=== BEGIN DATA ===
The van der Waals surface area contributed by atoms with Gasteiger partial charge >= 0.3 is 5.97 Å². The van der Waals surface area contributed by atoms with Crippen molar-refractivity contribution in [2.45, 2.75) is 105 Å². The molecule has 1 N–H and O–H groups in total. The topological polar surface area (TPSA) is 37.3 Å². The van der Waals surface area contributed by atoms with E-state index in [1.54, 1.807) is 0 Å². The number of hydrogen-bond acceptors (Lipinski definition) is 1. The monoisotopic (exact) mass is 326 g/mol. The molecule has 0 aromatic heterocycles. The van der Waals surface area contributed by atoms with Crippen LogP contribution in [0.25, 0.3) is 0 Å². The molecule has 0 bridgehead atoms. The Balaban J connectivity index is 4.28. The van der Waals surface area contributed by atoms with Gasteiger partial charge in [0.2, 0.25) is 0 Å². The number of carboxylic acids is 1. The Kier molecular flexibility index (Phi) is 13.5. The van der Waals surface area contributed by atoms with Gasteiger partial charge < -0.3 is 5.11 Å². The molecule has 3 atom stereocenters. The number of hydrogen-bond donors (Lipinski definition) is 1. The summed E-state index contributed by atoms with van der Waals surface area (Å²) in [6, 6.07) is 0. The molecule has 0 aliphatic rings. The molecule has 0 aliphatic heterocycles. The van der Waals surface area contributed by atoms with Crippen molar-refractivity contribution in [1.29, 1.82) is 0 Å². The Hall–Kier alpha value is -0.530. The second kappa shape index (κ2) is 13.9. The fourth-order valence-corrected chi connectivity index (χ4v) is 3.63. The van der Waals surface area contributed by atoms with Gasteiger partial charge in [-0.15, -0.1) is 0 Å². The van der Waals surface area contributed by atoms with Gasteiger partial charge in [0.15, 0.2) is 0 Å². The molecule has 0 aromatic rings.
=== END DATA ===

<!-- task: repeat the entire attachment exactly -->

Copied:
The van der Waals surface area contributed by atoms with Gasteiger partial charge >= 0.3 is 5.97 Å². The van der Waals surface area contributed by atoms with Crippen molar-refractivity contribution in [2.45, 2.75) is 105 Å². The molecule has 1 N–H and O–H groups in total. The topological polar surface area (TPSA) is 37.3 Å². The van der Waals surface area contributed by atoms with E-state index in [1.54, 1.807) is 0 Å². The number of hydrogen-bond acceptors (Lipinski definition) is 1. The monoisotopic (exact) mass is 326 g/mol. The molecule has 0 aromatic heterocycles. The van der Waals surface area contributed by atoms with Crippen LogP contribution in [0.25, 0.3) is 0 Å². The molecule has 0 bridgehead atoms. The Balaban J connectivity index is 4.28. The van der Waals surface area contributed by atoms with Gasteiger partial charge in [0.2, 0.25) is 0 Å². The number of carboxylic acids is 1. The Kier molecular flexibility index (Phi) is 13.5. The van der Waals surface area contributed by atoms with Gasteiger partial charge < -0.3 is 5.11 Å². The molecule has 3 atom stereocenters. The number of hydrogen-bond donors (Lipinski definition) is 1. The summed E-state index contributed by atoms with van der Waals surface area (Å²) in [6, 6.07) is 0. The molecule has 0 aliphatic rings. The molecule has 0 aliphatic heterocycles. The van der Waals surface area contributed by atoms with Crippen molar-refractivity contribution in [1.29, 1.82) is 0 Å². The Hall–Kier alpha value is -0.530. The second kappa shape index (κ2) is 13.9. The fourth-order valence-corrected chi connectivity index (χ4v) is 3.63. The van der Waals surface area contributed by atoms with Gasteiger partial charge in [-0.15, -0.1) is 0 Å². The van der Waals surface area contributed by atoms with Gasteiger partial charge in [0.15, 0.2) is 0 Å². The molecule has 0 aromatic rings.